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New Allegations Emerge About Thai Slave Ships Plying Indonesian Waters

By Aditya Surya and Imran Vittachi
2015-08-05
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Thai-registered fishing boats are docked at Indonesia’s Ambon island, May 17, 2015.
Thai-registered fishing boats are docked at Indonesia’s Ambon island, May 17, 2015.
AFP

Updated at 11:34 a.m. ET on 2015-08-06

Amid fresh allegations that Thai slave ships are operating in eastern Indonesia, authorities Wednesday rescued 45 Myanmar nationals suspected of having worked without pay on fishing boats off Ambon island, police said.

According to Indonesian-language news reports, the 45 crew members and suspected victims of human trafficking – men aged 20 to 50 years old – were taken into custody from a hotel in Jakarta after authorities received a tip about them from the embassy of Myanmar.

They were from Myanmar but carried fake Thai passports and their boss was a Thai citizen, SoloPos quoted Arie Dharmanto, chief of the Human Trafficking Unit of the Criminal Investigation Department, as saying.

It was unclear whether the 45 were Rohingya Muslims, members of a de facto stateless minority in Myanmar.

One of the crewmembers, 23-year-old Sal Weu, told police he had worked on a boat in Ambon for four years without pay, SoloPos reported.

The Ambon case, Arie said, was similar to the alleged enslavement of hundreds of illegal migrants from Myanmar and other Southeast Asian countries on the Maluku island of Benjina.

The Benjina case was exposed in March in an investigative report published by the Associated Press. AP’s year-long investigation tied Thailand’s multi-billion dollar seafood industry to the practice of using forced labor on ships trawling Indonesian waters.

“We’ll pursue this case [and] identify the main actors employing them inappropriately,” Arie said of the latest Ambon case, according to TribunNews.com, another news outlet.

More slave ships in Indonesian waters?

Wednesday’s evacuation came days after Britain’s Guardian newspaper reported that a fleet of 33 Thai trawlers, believed to be manned by slaves, was being pursued by maritime authorities off the coast of Papua New Guinea, Indonesia’s eastern neighbor.

A 34th ship, named the Blissful Reefer, was intercepted last week off Papua New Guinea. According to a report by AP, six Cambodians and two Myanmar nationals were rescued from the Thai-owned refrigerated cargo ship.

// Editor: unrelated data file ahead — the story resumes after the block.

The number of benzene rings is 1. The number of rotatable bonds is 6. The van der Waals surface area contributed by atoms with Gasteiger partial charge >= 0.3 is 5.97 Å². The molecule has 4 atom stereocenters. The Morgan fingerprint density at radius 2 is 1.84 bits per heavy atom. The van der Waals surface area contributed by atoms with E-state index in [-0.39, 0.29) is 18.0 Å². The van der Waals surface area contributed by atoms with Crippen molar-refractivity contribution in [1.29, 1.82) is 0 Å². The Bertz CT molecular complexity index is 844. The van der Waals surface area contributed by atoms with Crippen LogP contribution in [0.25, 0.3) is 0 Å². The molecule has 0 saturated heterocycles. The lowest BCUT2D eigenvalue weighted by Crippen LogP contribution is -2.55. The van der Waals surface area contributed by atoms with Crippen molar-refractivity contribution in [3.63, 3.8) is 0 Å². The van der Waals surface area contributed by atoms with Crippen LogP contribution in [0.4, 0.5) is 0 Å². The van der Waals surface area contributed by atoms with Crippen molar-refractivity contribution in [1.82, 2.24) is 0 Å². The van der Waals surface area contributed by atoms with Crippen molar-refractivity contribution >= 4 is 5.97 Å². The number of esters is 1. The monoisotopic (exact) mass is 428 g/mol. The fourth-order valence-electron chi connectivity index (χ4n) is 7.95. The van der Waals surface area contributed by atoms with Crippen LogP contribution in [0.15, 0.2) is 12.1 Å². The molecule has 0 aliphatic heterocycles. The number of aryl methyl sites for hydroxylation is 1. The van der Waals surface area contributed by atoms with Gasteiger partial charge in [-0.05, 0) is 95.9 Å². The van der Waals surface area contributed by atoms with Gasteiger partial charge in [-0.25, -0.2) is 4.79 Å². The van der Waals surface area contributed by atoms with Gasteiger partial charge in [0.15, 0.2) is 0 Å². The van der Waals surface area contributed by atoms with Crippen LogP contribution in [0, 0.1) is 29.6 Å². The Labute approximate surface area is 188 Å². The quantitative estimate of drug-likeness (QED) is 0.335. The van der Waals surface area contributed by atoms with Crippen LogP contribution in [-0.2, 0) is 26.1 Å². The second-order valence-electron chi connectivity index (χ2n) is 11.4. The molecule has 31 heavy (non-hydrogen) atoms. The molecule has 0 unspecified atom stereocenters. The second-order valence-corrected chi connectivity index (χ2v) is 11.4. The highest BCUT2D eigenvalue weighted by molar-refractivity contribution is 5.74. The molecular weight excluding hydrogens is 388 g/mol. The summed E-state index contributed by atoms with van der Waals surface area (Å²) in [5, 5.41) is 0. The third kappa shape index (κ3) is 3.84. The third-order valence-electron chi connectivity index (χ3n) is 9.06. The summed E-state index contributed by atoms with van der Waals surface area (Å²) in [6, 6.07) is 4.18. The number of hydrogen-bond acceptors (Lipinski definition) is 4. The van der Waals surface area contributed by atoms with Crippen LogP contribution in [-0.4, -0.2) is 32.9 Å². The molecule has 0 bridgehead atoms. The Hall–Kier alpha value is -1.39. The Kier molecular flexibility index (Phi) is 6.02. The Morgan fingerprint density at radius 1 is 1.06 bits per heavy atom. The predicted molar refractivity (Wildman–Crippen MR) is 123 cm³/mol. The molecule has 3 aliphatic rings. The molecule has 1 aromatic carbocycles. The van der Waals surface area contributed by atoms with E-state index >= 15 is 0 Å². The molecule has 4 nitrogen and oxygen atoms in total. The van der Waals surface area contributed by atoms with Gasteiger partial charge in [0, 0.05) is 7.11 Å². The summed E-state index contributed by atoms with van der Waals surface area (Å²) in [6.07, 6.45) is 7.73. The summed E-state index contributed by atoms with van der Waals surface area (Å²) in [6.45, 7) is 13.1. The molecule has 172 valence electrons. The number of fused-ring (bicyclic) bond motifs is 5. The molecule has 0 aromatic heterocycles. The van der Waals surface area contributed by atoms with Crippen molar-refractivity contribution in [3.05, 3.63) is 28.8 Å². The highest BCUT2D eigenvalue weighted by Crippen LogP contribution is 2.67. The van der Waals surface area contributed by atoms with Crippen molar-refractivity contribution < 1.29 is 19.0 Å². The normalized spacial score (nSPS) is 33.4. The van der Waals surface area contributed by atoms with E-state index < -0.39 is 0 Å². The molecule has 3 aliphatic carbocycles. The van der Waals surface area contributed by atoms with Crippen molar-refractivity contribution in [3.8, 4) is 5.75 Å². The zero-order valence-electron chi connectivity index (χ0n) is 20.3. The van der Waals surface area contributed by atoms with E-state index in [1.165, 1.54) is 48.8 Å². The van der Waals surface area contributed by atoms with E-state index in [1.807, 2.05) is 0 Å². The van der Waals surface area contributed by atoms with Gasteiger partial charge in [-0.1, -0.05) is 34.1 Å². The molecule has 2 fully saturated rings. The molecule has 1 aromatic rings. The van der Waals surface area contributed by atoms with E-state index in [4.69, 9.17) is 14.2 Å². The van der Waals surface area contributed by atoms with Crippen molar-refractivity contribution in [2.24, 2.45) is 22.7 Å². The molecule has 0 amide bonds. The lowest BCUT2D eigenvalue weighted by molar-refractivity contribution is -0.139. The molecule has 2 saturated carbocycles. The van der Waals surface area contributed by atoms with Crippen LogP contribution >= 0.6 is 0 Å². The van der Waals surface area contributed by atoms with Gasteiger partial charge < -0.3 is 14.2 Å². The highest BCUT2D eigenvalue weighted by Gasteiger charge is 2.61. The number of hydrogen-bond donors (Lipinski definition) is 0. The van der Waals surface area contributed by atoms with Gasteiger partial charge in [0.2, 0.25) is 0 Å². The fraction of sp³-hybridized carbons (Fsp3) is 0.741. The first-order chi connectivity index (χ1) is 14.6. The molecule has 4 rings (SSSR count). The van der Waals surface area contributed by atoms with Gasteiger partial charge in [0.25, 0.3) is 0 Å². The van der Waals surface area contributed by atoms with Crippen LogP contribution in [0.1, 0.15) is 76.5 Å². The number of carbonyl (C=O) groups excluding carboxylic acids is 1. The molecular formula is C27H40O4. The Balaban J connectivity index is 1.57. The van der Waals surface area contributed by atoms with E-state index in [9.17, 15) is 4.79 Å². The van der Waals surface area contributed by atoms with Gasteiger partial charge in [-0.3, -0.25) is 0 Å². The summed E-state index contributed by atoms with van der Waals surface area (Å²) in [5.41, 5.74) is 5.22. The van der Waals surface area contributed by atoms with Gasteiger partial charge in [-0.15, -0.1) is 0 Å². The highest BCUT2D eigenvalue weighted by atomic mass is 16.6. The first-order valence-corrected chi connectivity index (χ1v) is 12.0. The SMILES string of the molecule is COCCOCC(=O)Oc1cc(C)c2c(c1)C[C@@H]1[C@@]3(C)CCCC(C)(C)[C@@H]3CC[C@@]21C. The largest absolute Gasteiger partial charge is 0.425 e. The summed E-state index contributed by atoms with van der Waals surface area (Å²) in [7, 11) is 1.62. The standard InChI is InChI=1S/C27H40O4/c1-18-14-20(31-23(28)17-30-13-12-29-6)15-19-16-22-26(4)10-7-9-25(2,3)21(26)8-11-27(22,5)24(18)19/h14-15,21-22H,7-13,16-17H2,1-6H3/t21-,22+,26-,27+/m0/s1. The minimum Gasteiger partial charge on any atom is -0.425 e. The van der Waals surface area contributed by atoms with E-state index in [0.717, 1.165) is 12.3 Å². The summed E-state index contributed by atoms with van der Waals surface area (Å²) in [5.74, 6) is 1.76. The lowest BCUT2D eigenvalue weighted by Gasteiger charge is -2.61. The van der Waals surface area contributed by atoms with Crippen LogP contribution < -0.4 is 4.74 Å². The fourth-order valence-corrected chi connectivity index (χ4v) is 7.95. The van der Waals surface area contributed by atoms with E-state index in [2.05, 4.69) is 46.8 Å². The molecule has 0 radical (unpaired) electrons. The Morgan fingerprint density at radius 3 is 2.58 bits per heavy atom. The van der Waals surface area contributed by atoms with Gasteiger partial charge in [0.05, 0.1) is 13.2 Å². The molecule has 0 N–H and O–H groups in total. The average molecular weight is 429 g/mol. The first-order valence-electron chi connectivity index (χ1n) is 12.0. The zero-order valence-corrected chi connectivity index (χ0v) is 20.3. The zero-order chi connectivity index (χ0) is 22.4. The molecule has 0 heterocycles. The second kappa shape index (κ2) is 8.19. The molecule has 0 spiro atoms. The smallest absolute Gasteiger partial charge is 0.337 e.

According to the Guardian, a much larger fleet of slave ships is moored off the coast of Ambon. As many as 1,000 slaves might be on board those 240 Thai vessels, the newspaper reported, citing field interviews by the International Organization for Migration (IOM).

“We’ve interviewed the men from over a third of the 240 vessels in the port and discovered over 350 victims of trafficking, virtually all of whom are from Myanmar,” Paul Dillon, an IOM official based in Jakarta told the Observer, the Guardian’s sister publication.

“If the pattern holds and we’re finally able to get access to the remaining men, we could be looking at up to 1,000.”

In a blog posted on IOM’s website Monday, Dillon wrote that hundreds of more trafficking victims had been identified in Indonesia since the Benjina slave fishing scandal was exposed.

“Since June, a task force involving IOM and the Indonesian Ministry of Marine Affairs and Fisheries has identified over 360 victims of trafficking on foreign vessels in the sprawling port of Ambon,” Dillon wrote.

“All the men are from Myanmar. The crews of an additional roughly 150 ships there have yet to be interviewed by IOM. Typically, each vessel carries between 15-10 crew.”

Benjina fishermen await repatriation

Hundreds of formerly enslaved workers are still awaiting repatriation on Benjina, which is hundreds of miles southeast of Ambon.

Authorities found some 1,185 fishermen working in slave-like conditions there following the AP expose, Maritime and Fisheries Minister Susi Pudjiastuti said in April. Most were from Thailand, Cambodia and Myanmar.

“Many have already been sent to their country of origin. About 680 remain, and the IOM is assisting with providing food and basic necessities to them while they await repatriation,” she told BenarNews on August 3.

Meanwhile, a member of the National Commission on Human Rights (Komnas HAM) said it was monitoring and looking into cases of suspected enslavement on Ambon and Benjina islands.

“We are working with the government to bring the suspects to justice,” Komnas HAM commissioner Sandrayati Moniaga told BenarNews.

Yenny Herawati contributed to this report.

An earlier version of this story incorrectly stated that the Myanmar workers were evacuated from Ambon.

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